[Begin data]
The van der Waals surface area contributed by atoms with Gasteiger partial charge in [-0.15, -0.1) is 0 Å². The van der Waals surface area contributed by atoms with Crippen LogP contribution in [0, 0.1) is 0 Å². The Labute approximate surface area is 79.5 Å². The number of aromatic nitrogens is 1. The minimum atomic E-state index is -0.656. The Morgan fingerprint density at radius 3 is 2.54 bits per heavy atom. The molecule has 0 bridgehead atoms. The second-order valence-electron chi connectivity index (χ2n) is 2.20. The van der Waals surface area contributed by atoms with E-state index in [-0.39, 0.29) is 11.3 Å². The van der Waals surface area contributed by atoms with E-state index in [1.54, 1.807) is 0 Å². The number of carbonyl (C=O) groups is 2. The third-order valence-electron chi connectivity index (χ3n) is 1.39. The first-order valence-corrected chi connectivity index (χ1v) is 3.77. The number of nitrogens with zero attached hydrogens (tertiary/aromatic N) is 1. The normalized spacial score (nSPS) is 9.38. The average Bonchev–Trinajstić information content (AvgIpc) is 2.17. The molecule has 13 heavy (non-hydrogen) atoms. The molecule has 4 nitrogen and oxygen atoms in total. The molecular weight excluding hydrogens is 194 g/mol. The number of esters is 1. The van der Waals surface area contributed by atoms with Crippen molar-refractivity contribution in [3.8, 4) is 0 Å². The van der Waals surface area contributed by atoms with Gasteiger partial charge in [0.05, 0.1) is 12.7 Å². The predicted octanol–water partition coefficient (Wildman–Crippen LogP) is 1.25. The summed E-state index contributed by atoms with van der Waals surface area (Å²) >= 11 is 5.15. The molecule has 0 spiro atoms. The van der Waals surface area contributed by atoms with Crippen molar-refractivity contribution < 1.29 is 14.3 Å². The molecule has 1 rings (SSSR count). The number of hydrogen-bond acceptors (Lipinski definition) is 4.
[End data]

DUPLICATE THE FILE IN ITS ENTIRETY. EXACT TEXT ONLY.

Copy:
The van der Waals surface area contributed by atoms with Gasteiger partial charge in [-0.15, -0.1) is 0 Å². The van der Waals surface area contributed by atoms with Crippen LogP contribution in [0, 0.1) is 0 Å². The Labute approximate surface area is 79.5 Å². The number of aromatic nitrogens is 1. The minimum atomic E-state index is -0.656. The Morgan fingerprint density at radius 3 is 2.54 bits per heavy atom. The molecule has 0 bridgehead atoms. The second-order valence-electron chi connectivity index (χ2n) is 2.20. The van der Waals surface area contributed by atoms with E-state index in [-0.39, 0.29) is 11.3 Å². The van der Waals surface area contributed by atoms with E-state index in [1.54, 1.807) is 0 Å². The number of carbonyl (C=O) groups is 2. The third-order valence-electron chi connectivity index (χ3n) is 1.39. The first-order valence-corrected chi connectivity index (χ1v) is 3.77. The number of nitrogens with zero attached hydrogens (tertiary/aromatic N) is 1. The normalized spacial score (nSPS) is 9.38. The average Bonchev–Trinajstić information content (AvgIpc) is 2.17. The molecule has 13 heavy (non-hydrogen) atoms. The molecule has 4 nitrogen and oxygen atoms in total. The molecular weight excluding hydrogens is 194 g/mol. The number of esters is 1. The van der Waals surface area contributed by atoms with Crippen molar-refractivity contribution in [3.8, 4) is 0 Å². The van der Waals surface area contributed by atoms with Gasteiger partial charge in [0.05, 0.1) is 12.7 Å². The predicted octanol–water partition coefficient (Wildman–Crippen LogP) is 1.25. The summed E-state index contributed by atoms with van der Waals surface area (Å²) >= 11 is 5.15. The molecule has 0 spiro atoms. The van der Waals surface area contributed by atoms with Crippen molar-refractivity contribution < 1.29 is 14.3 Å². The molecule has 1 rings (SSSR count). The number of hydrogen-bond acceptors (Lipinski definition) is 4.